With the ink dry from Gov. Brown’s signature on AB 1668 (Friedman) and SB 606 (Hertzberg), Californians now have a clearer picture of what it looks like to make water conservation a way of life. This legislation has its roots in Gov. Brown’s Executive Order B‐37‐16 and Cal EPA’s Water Action Plan, both of which called for concrete, permanent measures to realize long-term gains in statewide water conservation.
Despite initial media reports, the legislation:
- Does not prohibit showering while running a washing machine. Nor does it impose any daily water use restrictions on individual customers.
- Does set a target for indoor residential use of 55 gallons per capita per day (decreasing to 50 gallons per capita per day in 2030), and requires targets for outdoor use that will be set based on geographic region to account for local climate and land use.
However, the responsibility for achieving these targets rests with California’s water suppliers. Beginning Nov. 1, 2023, water suppliers must calculate an “urban water use objective” for each year, which reflects a quantification of “efficient” water use based on a combination of statewide efficiency standards and local service area characteristics. Actual water use will then be evaluated against this water use objective, with water suppliers facing financial penalties of up to $1,000 per day for failure to meet established targets. Urban water management plans (UWMPs) will also need to include an annual water budget with a quantification of service areas inflows and outflows.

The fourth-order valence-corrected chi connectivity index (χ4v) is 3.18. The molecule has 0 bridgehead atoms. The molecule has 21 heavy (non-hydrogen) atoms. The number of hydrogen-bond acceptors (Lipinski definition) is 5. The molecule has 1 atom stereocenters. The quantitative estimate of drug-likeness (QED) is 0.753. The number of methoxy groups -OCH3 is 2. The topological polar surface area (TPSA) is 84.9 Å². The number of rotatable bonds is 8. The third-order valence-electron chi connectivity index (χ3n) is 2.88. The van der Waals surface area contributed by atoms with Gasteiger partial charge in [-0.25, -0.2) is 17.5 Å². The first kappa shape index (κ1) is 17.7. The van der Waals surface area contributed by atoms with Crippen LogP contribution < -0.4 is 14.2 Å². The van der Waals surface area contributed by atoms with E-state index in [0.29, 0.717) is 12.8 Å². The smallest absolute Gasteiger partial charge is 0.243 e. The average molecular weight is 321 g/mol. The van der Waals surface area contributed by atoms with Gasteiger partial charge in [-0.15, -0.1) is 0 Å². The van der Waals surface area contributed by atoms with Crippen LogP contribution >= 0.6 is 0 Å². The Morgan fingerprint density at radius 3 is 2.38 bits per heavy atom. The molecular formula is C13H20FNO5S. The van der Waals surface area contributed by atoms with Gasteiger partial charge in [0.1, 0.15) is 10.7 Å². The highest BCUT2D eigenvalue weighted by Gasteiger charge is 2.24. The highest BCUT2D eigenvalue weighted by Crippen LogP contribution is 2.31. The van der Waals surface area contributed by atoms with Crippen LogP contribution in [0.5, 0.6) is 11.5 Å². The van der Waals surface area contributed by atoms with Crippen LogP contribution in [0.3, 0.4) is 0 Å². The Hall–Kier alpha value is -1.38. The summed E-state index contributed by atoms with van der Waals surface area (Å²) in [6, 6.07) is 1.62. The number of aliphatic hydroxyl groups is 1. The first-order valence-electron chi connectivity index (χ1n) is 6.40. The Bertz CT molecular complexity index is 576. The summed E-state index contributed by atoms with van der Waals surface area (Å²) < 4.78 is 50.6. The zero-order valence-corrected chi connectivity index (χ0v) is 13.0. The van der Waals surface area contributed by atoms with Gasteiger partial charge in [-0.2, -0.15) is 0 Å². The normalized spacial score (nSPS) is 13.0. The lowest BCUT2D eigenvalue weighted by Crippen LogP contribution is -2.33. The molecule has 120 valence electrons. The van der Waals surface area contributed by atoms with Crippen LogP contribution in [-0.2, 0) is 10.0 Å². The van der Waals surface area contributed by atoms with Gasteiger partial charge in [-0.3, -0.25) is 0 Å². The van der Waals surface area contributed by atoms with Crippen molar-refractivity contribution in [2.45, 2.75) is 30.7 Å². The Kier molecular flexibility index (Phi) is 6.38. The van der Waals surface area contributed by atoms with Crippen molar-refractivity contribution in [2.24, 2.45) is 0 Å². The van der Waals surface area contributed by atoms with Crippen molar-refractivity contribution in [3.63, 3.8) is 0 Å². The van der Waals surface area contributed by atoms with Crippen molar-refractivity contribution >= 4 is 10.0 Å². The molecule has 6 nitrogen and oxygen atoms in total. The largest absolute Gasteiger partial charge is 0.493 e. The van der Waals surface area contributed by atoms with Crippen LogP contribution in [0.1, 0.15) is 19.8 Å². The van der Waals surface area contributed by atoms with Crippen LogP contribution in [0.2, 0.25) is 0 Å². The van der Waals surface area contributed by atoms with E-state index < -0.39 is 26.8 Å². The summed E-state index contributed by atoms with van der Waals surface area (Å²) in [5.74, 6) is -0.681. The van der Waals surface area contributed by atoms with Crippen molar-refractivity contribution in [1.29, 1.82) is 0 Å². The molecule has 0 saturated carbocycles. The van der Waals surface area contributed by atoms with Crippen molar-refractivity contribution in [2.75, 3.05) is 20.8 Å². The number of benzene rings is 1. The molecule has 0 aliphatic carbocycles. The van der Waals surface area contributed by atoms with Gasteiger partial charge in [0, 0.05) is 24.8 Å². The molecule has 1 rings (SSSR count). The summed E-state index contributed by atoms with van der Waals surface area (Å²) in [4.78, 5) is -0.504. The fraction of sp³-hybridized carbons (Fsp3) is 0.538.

New requirements for urban water suppliers will be implemented according to the following schedule:
- UWMPs will now be due July 1 in each year ending in -6 and -1, with the next UWMP due July 1, 2021
- Certain requirements, including information on distribution system loss, must be included in the next UWMP
- Demand management measures necessary to meet water use objectives must be described in a supplement due Jan. 1, 2024
Although many water suppliers have already set aggressive conservation targets, the conservation bills pose several challenges, including:
- Water suppliers will need to create a defensible methodology for showing compliance with the new limits as indoor and outdoor water use are not separately metered.
- Water budgets may require many water suppliers to institute new data collection efforts in order to accurately calculate inflows and outflows, including measurement of: groundwater pumping, vapotranspiration, irrigated acreage, deep percolation
- The aggressive standards for residential consumption may call into question the projections made in existing UWMPs
The legislation also requires water suppliers to create a drought risk assessment and a description of drought preparedness and management actions as a part of an urban water management plan.
Despite the new reporting requirements, the legislation was welcomed by many water suppliers as a shift away from the percentage-based, across-the-board mandates that characterized earlier conservation regulations. Nonetheless, California water suppliers will have their hands full as they quickly move to implement a permanent shift to incorporate these conservation targets as a way of life.
Author: Jessica Diaz
Author: Bradley Herrema